A couple of weeks ago, an unfortunate occurrence took place.  My neighbor called me at work to say, “A tree just fell on your house.  Come home right now.”

Well, that’s obviously a call you don’t really want to get!  And while it was a pain arranging for the tree people to clean up the tree and the roofing people to fix the roof, no one was hurt and there wasn’t too much damage inside the house.  It could have been so much worse!   But in reality, that’s just the beginning of the process.

And yes, there is a business point to all of this.

Ironically, this incident inspired my colleague, Tricia, and I to think about how close to home this hits (please forgive the unfortunate pun) for those of us who work at Root.

The word “root” has a lot of different meanings and contexts – in music, grammar, computers, genealogy, and more.  Let’s focus on its meaning in nature.  Dictionary.com, says a “root” is a part of the body of a plant that grows downward into the soil, anchoring the plant and absorbing nutriment and moisture.”

Here at Root, we spend our time with businesses of all sizes talking about their people and strategies.  There is a significant link between the name of our company, how organizations function and grow, and nature.

Like a tree, an organization is only as strong as its root system or foundation.  So when we meet with the leaders of organizations, we spend a lot of time talking about:

  • What that company’s reality looks like today,
  • Where they want to go, and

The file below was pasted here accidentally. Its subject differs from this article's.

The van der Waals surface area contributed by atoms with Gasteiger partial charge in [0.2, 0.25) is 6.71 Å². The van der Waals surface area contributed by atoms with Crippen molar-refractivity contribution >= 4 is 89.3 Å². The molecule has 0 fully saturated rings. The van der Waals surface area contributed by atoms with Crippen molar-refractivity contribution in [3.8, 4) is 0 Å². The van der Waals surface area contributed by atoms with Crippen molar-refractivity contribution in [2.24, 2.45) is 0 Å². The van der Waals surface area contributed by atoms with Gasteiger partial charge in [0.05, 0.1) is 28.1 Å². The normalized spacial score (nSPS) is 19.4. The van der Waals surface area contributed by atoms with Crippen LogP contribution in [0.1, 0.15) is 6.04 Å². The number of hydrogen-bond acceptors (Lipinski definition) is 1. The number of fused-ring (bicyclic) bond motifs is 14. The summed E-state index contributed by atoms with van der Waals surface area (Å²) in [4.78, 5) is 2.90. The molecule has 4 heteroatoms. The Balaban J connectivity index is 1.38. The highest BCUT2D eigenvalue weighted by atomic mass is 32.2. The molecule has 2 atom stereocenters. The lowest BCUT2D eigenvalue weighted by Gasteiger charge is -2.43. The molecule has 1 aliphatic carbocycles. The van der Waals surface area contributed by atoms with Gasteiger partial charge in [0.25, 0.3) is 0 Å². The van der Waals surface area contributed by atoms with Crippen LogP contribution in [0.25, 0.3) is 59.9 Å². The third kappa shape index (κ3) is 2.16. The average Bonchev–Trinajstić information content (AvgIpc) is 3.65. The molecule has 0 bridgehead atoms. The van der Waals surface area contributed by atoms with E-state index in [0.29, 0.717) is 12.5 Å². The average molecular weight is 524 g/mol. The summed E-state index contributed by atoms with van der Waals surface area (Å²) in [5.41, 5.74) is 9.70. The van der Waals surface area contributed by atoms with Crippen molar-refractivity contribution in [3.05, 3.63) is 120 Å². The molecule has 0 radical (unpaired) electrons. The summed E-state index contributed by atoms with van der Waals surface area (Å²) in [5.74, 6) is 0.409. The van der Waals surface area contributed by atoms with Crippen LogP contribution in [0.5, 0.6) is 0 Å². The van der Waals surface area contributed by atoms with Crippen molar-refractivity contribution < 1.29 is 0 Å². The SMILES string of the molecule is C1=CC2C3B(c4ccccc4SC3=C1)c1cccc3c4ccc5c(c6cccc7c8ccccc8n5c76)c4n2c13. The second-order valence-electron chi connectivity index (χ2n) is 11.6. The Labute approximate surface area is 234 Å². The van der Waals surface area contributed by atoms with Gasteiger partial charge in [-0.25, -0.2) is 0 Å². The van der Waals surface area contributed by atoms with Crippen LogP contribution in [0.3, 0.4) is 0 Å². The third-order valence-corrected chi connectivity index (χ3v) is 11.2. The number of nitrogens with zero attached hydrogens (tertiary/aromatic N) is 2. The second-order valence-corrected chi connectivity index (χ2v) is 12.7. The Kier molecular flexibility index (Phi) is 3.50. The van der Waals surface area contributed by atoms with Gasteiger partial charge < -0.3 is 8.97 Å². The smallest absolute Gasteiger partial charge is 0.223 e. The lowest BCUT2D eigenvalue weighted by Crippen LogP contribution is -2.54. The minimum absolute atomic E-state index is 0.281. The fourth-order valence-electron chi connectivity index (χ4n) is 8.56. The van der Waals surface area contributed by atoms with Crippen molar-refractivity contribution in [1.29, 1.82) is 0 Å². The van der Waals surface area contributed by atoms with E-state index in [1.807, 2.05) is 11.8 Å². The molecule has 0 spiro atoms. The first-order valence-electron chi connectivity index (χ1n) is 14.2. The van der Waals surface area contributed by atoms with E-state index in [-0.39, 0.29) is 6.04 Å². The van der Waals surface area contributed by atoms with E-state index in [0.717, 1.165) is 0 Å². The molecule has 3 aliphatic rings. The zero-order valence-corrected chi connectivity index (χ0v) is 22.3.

• Whether their people are engaged in their strategy.

Next, we probe into the barriers they’re facing that may be keeping the company from growing.  If their people aren’t engaged, we dig a bit further to see if they think their employees are being nourished – with the tools they need to feel like they’re making a contribution to the business or that they’re part of something bigger than themselves.

I could go on and on about the metaphor of the tree and what it needs to grow and how that equates to your business today.  But, relating back to the tree that fell on my house, I probably should have had someone look at it when I saw some dead branches.  Maybe if I had tended to it earlier, the arborist could have done something to keep it from falling over during a random wind gust, or would have recommended taking it down altogether. But now it’s too late, and I have to deal with the fallout (sorry – this blog is just ripe for puns).

At the end of the day, I can’t help seeing this as a huge wake-up call for organizations.  If you spend a little time caring and nourishing the roots of your organization (your people), you will only have to focus on refining and sustaining your company, nudging it along in the right direction, rather than taking drastic measures to clean it up. Because believe me, no one wants to have a tree falling on their house (or their business)!

Related Content

Missing a Critical Element of Employment Engagement?
The Fine Line Between Direction and Engagement – Part 1
Six Ways to Lead Change, Build Teams, and Make It Personal

April 11, 2012


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